• Waste water from the production of pulp, paper, and plastics used in disposable diapers contains harmful ingredients such as dioxins, sludge, solvents, and heavy metals.

• Waste water from washing cloth diapers is generally benign due to the use of biodegradable detergents.
Many cloth diaper manufacturers recommend the use of environmentally friendly laundry products. My Lil’ Miracle Inc. does not condone the use of chlorine bleach on their diapers. Its usage causes the product warranty to be “null and void”.

• A valuable, non-renewable, and diminishing resource, petroleum, is used to produce the plastic in the disposable diaper and in the packaging. 3.5 billon gallons of oil are used to produce 18 million disposable diapers each year.

• Cloth diapers require a cover or wrap.
The manufacture of the synthetic covers does have a negative impact on the environment. If you compare 25-30 covers (and that number may be high) to 6006 disposable diapers (and that number could go as high as 10,000) per child the negative impact of the covers can be put into perspective.
Advocates of disposables diapers claim that cloth diapers “consume more water and produce more sewage than disposables”. (Proctor and Gamble, Diapers and the Environment, 1991)
• It is unclear as to whether the P&G study refers to the actual production of the disposable diaper or if they are including the production of its components as well. The actual amount of water consumed is not indicated. 

• We do know that you use approximately 50 gallons of water every three days washing those cloth diapers. This is equivalent to an adult (or toilet-trained child) flushing the toilet 5 - 6 times per day.
Let’s put this into perspective. Washing cloth diapers for approximately 2 ½ years will use about 20,000 gallons of water. Two adults taking a 5 minute daily shower each (and how many of us take a 5-minute shower?) will use, in those same 2 ½ years, almost 60,000 gallons of water.

• As for the claim that cloth diapers create more sewage
… well, technically they are correct. Technically. Dumping human waste into landfills violates the World Health Organization guidelines and is technically illegal. Depositing feces laden disposable diapers into landfills creates a potential biohazard. There is the risk leakage which could cause the contamination of our drinking water with bacteria and live viruses. Fortunately, Landfills are fairly well constructed in North America and the risk of contamination is more of an issue in developing countries.

Disposable diaper packaging contains instructions on the proper disposal of the feces. The inner liner is supposed to be removed and flushed away.
• Most reports on both sides of the debate agree that disposable diapers contribute to 2% of the solid waste that goes into landfills. That 2% represents the 3rd largest contributor after newspapers and food and beverage containers.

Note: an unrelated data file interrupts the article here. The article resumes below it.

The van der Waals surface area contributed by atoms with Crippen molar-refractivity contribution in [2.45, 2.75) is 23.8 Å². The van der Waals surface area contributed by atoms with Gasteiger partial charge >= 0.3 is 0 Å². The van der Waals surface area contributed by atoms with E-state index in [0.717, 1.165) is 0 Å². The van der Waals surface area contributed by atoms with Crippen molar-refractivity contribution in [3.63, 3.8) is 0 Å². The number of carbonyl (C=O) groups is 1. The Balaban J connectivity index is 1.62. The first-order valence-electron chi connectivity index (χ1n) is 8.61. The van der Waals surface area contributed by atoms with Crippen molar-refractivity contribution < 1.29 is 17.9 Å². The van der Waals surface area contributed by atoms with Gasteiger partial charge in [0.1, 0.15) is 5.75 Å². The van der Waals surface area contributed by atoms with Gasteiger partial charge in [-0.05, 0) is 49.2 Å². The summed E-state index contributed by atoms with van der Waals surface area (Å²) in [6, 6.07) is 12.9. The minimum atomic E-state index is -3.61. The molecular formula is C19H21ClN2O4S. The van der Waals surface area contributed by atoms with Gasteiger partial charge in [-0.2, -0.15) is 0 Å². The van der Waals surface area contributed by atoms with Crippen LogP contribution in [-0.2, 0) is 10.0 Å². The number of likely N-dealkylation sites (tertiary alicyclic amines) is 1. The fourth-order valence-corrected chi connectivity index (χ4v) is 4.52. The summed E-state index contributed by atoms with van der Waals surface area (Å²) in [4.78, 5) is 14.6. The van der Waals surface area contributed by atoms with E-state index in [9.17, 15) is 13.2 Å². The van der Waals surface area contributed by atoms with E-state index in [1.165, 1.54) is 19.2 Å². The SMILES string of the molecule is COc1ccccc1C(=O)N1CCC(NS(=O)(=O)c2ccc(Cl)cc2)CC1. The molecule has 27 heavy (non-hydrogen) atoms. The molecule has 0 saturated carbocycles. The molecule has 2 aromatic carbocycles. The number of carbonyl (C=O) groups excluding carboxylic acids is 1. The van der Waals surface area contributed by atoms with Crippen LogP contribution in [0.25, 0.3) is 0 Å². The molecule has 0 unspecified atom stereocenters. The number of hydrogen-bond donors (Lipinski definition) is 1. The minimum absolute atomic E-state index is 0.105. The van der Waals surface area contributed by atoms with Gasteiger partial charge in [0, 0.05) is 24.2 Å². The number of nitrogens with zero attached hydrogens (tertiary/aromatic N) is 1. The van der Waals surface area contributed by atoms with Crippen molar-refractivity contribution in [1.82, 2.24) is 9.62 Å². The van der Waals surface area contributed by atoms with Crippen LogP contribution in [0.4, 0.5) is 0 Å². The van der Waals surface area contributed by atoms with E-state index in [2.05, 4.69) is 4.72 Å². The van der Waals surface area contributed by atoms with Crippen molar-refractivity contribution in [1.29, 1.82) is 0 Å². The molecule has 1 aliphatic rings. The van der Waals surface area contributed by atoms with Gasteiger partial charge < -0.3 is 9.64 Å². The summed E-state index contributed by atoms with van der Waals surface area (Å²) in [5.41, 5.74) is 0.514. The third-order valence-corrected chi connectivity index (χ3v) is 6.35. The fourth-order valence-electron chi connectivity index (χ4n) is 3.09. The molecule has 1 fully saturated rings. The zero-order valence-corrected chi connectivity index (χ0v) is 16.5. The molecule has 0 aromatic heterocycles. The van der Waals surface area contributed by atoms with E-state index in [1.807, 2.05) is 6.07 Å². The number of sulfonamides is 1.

Bluewater Recycling, from Grand Bend, Ontario (Canada) recently conducted a Waste Audit. They studied 83 households in a user-pay community over a one-month period (during the winter). They concluded that each household produces 360 kg of residential waste per year. Of that, 48% was directed to the bluebox. That left 187 kg that was directed to the landfill. Almost 25 kg/household/per year, 13%, was disposable diapers.
Despite Proctor and Gamble’s claim in 1991 that disposable diapers can be effectively composted in municipal solid waste plants the reality is that these facilities are not setup to compost diapers and likely will not be. The financial costs are too high. There are only 14 composting facilities in the United States and none in Canada.

• It takes a disposable diaper 500 years to decompose (contained in a plastic garbage bag and buried in a landfill).
This disposable diaper has only been used once.

• It takes a cloth diaper about 6 months to decompose.
This discarded cloth diaper has been used countless times as a diaper on at least one child in the family and then it has been turned into a rag or donated to a developing country for further use as a diaper. It has many practical uses before it eventually goes to the landfill.

•The Diaper Dilemma:  The Environmental Cost of Diapers, The Diaper Dilemma:  Your Baby’s Health and The Diaper Dilemma:  The Opportunity Costs - By Susan Crawford Bell
•The Joy of Cloth Diapers, by Jane McConnell (Mothering Magazine, Issue 88, May/June 1988)
•The Diaper Debate, )?by Fiona Hill (Indisposables
•The Loma Prietan, March/April 2002 (Clearcutting: Serious Trouble in Our Forests by Karen Maki, Forest Protection Committee Chair)
•Various In-House Training Publications

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 Convenience of Cloth Diapers

It seems that one of the biggest deterrents to using cloth is time. No time for the laundry. Too many diaper changes. What about the poopy ones? We live in a throw-away society that demands instant gratification and high speed. I thought about the time factor and did some research and a bit of a self-study and this is what I came up with.